And we continue our reread of Blood Bound by Patricia Briggs, the second in her Mercedes Thompson series. Today, we find out Stefan’s fate and whether or not the mistress of the vampires will let him live.
For review or to catch up, see Part 1 of this reread.
After catching half an hour of sleep, interrupted by the smell of dead vampire in her closet, Mercy braves her living room where she finds Samuel still up and Adam, the local Alpha whom she’s dated and is now avoiding. Tensions rise between the three, particularly as Adam and Samuel are both dominant wolves and have a thing for Mercy. Mercy flees to work before both her exes turn furred and fanged. She’s greeted by Mrs. Hanna, a ghost of an old woman concerned over her unmarried status, and Tom Black, a reporter who wants the skinny on what it’s like to date a werewolf (since some werewolves, including Adam, have emerged publicly following the events of book one). By the time work is over, she’s managed to avoid the most uncomfortable aspects of her life and find out from Zee, the fae who sold her the garage and taught her everything she knows about fixing cars, that sorcerers eventually become prey to the demons that ride them no matter how strong they are. Warren, the werewolf Mercy likes best, and Ben, the werewolf she likes least, come, on Adam’s orders, to escort her to the seethe that night when Stefan’s mistress, the vampire queen, will question him about his and Mercy’s activities the night before.
Reader Comments: Perhaps more than any section thus far, this is the hardest to recall my original impressions of. It’s very much a transition chapter. There are a number of what seem like random details that, because I have read the whole book, are actually crucially important later.
Writer Comments: So as a transitional chapter, how does Briggs make it interesting? This chapter is 24 pages of backstory, information dumping, and seeming random elements. Yet, even on a second read, it was still engaging, not as much as the first two chapters, but still not a point where I felt like I needed to put the book down. Briggs accomplishes this in a number of ways: 1) Momentum. We’ve already gone through enough story to have lots of unanswered pressing questions. Stefan’s fate hangs in the balance, a sorcerer-vampire-murderer is loose, and we still have no idea why any of this is going on. 2) Briggs threads mini scenes between the back story and info dumping that have tensions, i.e. Adam and Samuel almost on the brink of challenging each other over the right to Mercy or Mrs. Hanna chastising Mercy for being too muscular and boyish to be appealing to the men. 3) Briggs makes her backstory and info dumping interesting. She gives details that are unique and carry little threads of tension: Samuel wants children badly because all of his have died over the centuries and he’s of the belief that Mercy could give him children that lived, Adam and Mercy’s last date nearly went much further than Mercy was comfortable because of her and Adam’s intense passion for each other, which is why she’s avoiding him, Ben acts constantly like he hates women and can’t understand why Mercy doesn’t like him. 4) Briggs adds funny parts to disrupt the flow of drier, more serious back story. When Zee calls Adam against Mercy’s wishes to tell him that she arrived safely at work, Adam asks what took her so long, so Mercy informs Zee to tell him she stopped to have wild, passionate sex with a complete stranger.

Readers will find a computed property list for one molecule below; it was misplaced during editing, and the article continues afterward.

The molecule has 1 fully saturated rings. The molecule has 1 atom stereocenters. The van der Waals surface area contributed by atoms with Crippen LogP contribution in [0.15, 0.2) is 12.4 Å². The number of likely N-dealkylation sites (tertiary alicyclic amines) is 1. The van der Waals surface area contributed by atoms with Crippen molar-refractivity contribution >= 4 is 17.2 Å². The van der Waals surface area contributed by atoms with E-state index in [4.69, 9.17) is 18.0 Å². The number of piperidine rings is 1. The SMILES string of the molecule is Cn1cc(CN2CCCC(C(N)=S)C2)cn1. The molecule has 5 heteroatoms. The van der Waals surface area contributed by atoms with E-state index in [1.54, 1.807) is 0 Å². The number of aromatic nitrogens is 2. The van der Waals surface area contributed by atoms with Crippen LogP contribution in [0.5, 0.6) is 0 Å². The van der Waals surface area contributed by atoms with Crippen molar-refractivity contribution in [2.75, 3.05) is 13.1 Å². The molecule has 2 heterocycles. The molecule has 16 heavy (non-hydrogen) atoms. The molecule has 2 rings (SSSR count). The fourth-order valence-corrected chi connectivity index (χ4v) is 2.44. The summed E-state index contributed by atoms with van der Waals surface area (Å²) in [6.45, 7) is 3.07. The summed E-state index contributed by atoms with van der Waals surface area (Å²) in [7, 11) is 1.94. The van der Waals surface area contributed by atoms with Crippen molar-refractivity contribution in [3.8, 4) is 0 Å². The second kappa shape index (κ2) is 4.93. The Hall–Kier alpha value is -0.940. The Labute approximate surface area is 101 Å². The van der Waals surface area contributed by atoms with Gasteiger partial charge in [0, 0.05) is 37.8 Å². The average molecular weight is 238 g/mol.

Warren and Ben escort Mercy to the seethe. A small horde of vampires gather with them in a lush living room with a wooden chair complete with the scent of blood and metal thorns on the hand rests. Stefan answers questions first. He impales his hands on the thorns and the chair confirms to the vampires if he speaks the truth. Finally, it’s Mercy’s turn. To save Stefan, she too must endure the chair. For Stefan she makes herself tolerate it. Marsilia, Stefan’s mistress, finally determines to believe that the sorcerer might exist and tampered with Stefan’s memory. She gives Stefan four weeks to find the sorcerer and present him. If he fails, he will be held responsible for the deaths and risking the safety of the seethe. Warren and Ben volunteer to help since a sorcerer is as much of a danger to werewolves as one is to vampires.
Reader Comments: Those thorns, ouch. One of the things I like about Mercy is that, despite being exceptionally vulnerable, in the midst of a bunch of vampires on their turf, pinned to a truth detecting chair by metal thorns, and in fear for the life of a vampire who she isn’t certain is actually her friend, she has a wonderfully acerbic wit. It fits her coyote self perfectly.
Writer Comments: Mercy actually does very little in this chapter. Her testimony is essential, but beyond that, she serves little active purpose. Yet the chapter is still engaging. Briggs employs threats of harm on every page to keep it so. Besides the thorns in the magic chair, Mercy is in enemy territory. Add to that the fact that Marsilia has a thing for werewolf blood and sets her sights unabashedly on Warren, one of the vampires rocks to the rhythm of Mercy’s heartbeat, Stefan, an enjoyable and sympathetic character, might die, and the subtle and not so subtle power play between the vampires, even with a mostly passive protagonist, you get a scene filled with tension.
Thank you for joining me for this reread of Blood Bound by Patricia Briggs. We’ll resume this book next Monday. Until then, I hope to see you back for more forays into the speculative and life.